3. You cannot control it with diet and exercise like you can with Type II diabetes. You will always need insulin. The commercials you see on TV regarding diabetes are for Type II diabetics.
4. There are many factors that you cannot control that affect blood sugar, ie illness, sun, worry, stress.
Griffin returned to preschool the following Wednesday and we were so blessed because his preschool teacher also had a child with Type I diabetes. As a new parent to a diabetic child, I was so thankful. And when Griffin moved on to grade school we continued to be blessed with the BEST school and nurse and staff who adored Griffin and took such good care of him. I also want to make note less then two weeks into this Griffin decided that he did not like the way his Dad and I were giving him his shots so at the age of 5 and from that day forward he gave himself his own shots.
So now Griffin is almost 22 years old and has dealt with this disease for the majority of his life. It hasn’t been easy. He has always fought “being different” and today he struggles with the idea that we can put a man on the moon, we have so many advances in science and technology but we have not been able to find a cure for diabetes? I get it. We are closing in on curing this disease and have made great advancements in the last sixteen years that Griffin has had this disease. I have always said to Griffin that I know their will be a cure in his lifetime but until that time comes it is still a daily grind of poking his finger, figuring out how much insulin he needs, giving himself shots and always being cognizant of what time he eats in relation to his workday and when to do his shot and what time of the day it is in relation to his insulin (sounds exhausting, doesn’t it?), picking up his prescriptions, going to doctor’s appointments, etc. He is tired of it and quite often his diabetes maintenance suffers from it BUT despite this he plugs along with doing it all and when he is ready he will fine tune his management of this disease and take control. As his mother I will always be concerned about his health and if he is taking care of his diabetes (I still can’t help telling him to check his blood before he eats). Even when he is 40 I will want to know about his A1c (the overall blood to sugar ratio) because what I see is my sweet, intelligent, good looking, funny (he cracks me up!) boy having to deal with this everyday and the profound effect it has on his life.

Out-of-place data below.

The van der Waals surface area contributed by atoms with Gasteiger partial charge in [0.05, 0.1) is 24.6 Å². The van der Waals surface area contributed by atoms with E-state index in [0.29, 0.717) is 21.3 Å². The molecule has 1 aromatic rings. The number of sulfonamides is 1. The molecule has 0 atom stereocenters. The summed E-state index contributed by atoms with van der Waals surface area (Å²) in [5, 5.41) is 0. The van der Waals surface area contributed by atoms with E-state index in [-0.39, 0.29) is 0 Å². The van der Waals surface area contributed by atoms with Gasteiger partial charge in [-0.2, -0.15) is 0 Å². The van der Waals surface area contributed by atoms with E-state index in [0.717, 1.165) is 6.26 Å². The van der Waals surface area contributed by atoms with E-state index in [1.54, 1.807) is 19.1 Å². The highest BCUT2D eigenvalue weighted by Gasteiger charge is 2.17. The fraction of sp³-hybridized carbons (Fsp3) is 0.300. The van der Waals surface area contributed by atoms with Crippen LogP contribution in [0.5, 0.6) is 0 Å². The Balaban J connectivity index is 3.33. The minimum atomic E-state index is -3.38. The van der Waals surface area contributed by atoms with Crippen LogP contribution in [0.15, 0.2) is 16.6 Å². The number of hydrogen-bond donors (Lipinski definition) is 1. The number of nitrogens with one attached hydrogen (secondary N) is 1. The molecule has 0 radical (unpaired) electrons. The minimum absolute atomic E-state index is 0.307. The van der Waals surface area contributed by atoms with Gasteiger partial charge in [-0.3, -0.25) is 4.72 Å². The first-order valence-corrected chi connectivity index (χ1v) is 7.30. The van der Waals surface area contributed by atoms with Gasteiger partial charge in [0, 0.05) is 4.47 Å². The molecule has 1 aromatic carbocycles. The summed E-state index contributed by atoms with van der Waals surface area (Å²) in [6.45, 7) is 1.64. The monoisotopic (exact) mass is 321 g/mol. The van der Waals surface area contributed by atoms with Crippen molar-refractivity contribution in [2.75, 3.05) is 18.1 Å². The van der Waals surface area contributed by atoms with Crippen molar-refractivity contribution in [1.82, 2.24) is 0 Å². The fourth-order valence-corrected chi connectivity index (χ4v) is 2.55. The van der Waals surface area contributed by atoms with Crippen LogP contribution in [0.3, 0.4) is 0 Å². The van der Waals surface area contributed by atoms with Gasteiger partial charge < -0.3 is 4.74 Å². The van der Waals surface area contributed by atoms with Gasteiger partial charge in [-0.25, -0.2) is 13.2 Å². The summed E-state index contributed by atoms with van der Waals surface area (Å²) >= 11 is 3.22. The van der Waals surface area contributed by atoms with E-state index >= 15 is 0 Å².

November is diabetes awareness month so I wanted to share my story. For more information on Type 1 diabetes please go to http://www.jdrf.org.